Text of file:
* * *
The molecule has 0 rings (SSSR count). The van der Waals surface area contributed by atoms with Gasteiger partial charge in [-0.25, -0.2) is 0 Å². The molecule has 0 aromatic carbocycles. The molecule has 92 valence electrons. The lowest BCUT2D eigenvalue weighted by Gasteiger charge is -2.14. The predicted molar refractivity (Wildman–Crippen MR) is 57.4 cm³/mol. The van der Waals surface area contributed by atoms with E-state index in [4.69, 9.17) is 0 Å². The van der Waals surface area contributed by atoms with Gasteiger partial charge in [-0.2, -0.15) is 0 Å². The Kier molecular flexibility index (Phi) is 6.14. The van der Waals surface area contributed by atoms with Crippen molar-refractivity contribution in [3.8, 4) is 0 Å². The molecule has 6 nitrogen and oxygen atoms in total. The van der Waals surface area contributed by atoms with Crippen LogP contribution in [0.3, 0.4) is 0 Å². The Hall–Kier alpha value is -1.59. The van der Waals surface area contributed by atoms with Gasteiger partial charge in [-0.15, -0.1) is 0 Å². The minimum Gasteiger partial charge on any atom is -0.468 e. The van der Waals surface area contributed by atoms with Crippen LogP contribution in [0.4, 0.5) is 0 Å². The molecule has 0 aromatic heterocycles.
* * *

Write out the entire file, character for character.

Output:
The molecule has 0 rings (SSSR count). The van der Waals surface area contributed by atoms with Gasteiger partial charge in [-0.25, -0.2) is 0 Å². The molecule has 0 aromatic carbocycles. The molecule has 92 valence electrons. The lowest BCUT2D eigenvalue weighted by Gasteiger charge is -2.14. The predicted molar refractivity (Wildman–Crippen MR) is 57.4 cm³/mol. The van der Waals surface area contributed by atoms with E-state index in [4.69, 9.17) is 0 Å². The van der Waals surface area contributed by atoms with Gasteiger partial charge in [-0.2, -0.15) is 0 Å². The Kier molecular flexibility index (Phi) is 6.14. The van der Waals surface area contributed by atoms with Crippen molar-refractivity contribution in [3.8, 4) is 0 Å². The molecule has 6 nitrogen and oxygen atoms in total. The van der Waals surface area contributed by atoms with Crippen LogP contribution in [0.3, 0.4) is 0 Å². The Hall–Kier alpha value is -1.59. The van der Waals surface area contributed by atoms with Gasteiger partial charge in [-0.15, -0.1) is 0 Å². The minimum Gasteiger partial charge on any atom is -0.468 e. The van der Waals surface area contributed by atoms with Crippen LogP contribution in [0.4, 0.5) is 0 Å². The molecule has 0 aromatic heterocycles.